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In may of 1959 Canon introduced its very first single lens reflex (SLR) camera, the Canonflex. Since the advent of interchangeable lenses, there has also been the need to find the best way to attach the lens to the camera. Canon has developed a number of lens mounts thru the years and this article will attempt to chronicle the history of the Canon lens mount and hopefully clear up any questions that you may have. If not, please feel free to contact us an we will try to answer any questions you may still have.
Canon R Lens Mount
1959 - 1964
Canonflex Camera Canon R-Series Lens Mount
The Canonflex introduced what was to become the famous Canon breech lock or spigot-mount. The lenses have two pins at the rear that act as a cocking a stop down mechanism when the film is advanced and the shutter released. If you advance the film without the lens on the camera, the mechanism is not cocked and the lens does not work properly. The selling point is that you always have a secure mount because the lens-body mating surfaces do not slide against each other when mounting and therefore cause no wear on the surfaces. In reality, this system took noticeably longer to attach or remove lenses. Worse, the extended pins and levers were unprotected without a rear lens cap.
Canon FL Lens Mount
1964 - 1971
Canon FX Camera Canon FL Series Lens Mount
The R series lens was replaced in April of 1964 with the release of the Canon FX camera featuring the new FL lens mount. The FL-series lenses, along with the FX camera wer designed to achieve smooth coupling between the camera body and lens. The two-pin system was replaced with a single operating pin at the rear. The new lenses could be used on the R series cameras and the R series lenses can also be used on FL series camera bodies. Most FL lenses have a depth of field preview system to allow using the senses in preset mode on R series bodies. In the 1960's the Through the Lens (TTL) metering system was developed and introduced on the Canon Pellix in 1965 and the FT QL in 1966. This system permitted measuring only the light in the field of the lens.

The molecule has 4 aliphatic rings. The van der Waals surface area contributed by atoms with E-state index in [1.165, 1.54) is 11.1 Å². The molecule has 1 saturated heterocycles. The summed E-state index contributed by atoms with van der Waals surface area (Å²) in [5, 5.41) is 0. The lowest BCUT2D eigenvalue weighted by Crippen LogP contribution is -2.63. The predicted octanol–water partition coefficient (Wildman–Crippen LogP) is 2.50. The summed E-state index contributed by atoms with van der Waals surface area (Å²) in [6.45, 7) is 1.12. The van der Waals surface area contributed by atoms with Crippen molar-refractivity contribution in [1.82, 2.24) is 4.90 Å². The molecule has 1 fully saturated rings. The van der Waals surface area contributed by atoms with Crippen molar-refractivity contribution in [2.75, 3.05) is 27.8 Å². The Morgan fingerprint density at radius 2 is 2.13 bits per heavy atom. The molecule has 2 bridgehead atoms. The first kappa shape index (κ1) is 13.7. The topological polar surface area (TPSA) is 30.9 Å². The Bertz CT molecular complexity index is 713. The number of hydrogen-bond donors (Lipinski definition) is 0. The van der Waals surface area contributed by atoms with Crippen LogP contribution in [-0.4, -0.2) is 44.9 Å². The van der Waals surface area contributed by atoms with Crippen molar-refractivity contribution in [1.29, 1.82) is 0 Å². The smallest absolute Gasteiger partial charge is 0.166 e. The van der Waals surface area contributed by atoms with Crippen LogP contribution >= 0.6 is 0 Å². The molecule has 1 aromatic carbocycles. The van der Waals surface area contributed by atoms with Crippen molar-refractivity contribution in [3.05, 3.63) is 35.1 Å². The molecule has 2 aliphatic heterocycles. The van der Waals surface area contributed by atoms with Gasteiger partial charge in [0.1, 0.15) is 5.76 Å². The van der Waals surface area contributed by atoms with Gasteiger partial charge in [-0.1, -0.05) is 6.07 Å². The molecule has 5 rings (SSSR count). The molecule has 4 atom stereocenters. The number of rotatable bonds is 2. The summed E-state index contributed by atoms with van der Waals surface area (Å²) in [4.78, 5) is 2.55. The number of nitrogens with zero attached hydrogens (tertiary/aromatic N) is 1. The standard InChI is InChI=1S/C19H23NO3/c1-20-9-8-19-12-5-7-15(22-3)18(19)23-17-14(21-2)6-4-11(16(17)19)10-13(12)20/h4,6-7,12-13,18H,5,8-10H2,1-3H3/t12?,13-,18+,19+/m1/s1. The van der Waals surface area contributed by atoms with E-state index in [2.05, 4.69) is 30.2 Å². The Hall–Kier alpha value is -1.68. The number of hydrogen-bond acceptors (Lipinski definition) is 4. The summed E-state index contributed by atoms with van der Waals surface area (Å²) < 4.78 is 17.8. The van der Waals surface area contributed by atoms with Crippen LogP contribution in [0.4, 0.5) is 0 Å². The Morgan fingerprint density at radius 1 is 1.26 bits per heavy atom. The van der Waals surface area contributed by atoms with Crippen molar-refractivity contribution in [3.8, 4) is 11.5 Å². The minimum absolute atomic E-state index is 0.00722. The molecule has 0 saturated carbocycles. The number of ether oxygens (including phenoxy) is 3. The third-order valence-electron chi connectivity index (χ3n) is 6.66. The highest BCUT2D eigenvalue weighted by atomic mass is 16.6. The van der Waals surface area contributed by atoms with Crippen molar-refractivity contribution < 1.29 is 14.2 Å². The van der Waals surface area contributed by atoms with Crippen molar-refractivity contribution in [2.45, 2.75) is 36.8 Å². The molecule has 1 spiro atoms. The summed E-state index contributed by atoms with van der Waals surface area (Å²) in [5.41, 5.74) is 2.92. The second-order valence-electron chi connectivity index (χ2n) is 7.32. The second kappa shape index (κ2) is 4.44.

Canon FD Lens Mount
1971 - 1976
Canon F-1 Camera Canon FD-Series Lens Mount
In March of 1971, the next generation of lens mount was released with 14 new FD series lenses. This series of lenses was designed with the upcoming Auto-Exposure (AE) in mind as well as the coming optical electronics age. Unlike the FL-series lens equipped with a single automatic diaphragm pin, the FD-series lens was notable for its single pin for transmission of the lens' maximum aperture, allowing full aperture metering. Such specification became a mainstream in the era of the electronic camera. With the development and release of the FD series Canon set new, higher standards for their lenses. The guidelines set forth at that time have remained the underlying concept for the development of all Canon lenses to this date.
New Canon FD Lens Mount
1976 - 1987
Canon AE-1 Camera New Canon FD-Series Lens Mount
As the automatic exposure (AE) control system evolved so did the FD series of lenses. Phased in around 1976 with the release of the AE-1 the most noticeable change was the introduction of the bayonet style of mounting. The original FD lenses ha a chrome breach lock ring that was tightened down to mount the lens. To meet demand for a faster and easier lens mount Canon developed the line up the dots and twist bayonet system that retained interchangeability with the earlier cameras.
Canon EF Lens Mount
1987 - Present
Canon EOS 620 Canon EF-Series Lens Mount
With the development and release of the first Canon EOS camera, the EOS 620 in 1987, came the need for an entirely new lens mount. The EF series lens had the largest internal diameter of any lens system used with 35mm SLR cameras. The large aperture made this the brightest lens in the world. This release also marked the introduction of the autofocus system for Canon cameras. It was a revolutionary system because, unlike of the autofocus lenses of the time, the motor to drive the autofocus was in the lens and not the camera body. This ment that only electronic contacts between the camera and lens were needed and not mechanical ones. The mounting system was then simpler and more durable. The EF series has grown into a mature system with over 70 lenses for all types of applications. Advancements to the line since its inception include the Ultrasonic Motor (USM), Image Stabilizer (IS), Diffractive Optics (DO), and using fluorite and aspherical elements in the construction to the L-series lenses for superior image quality.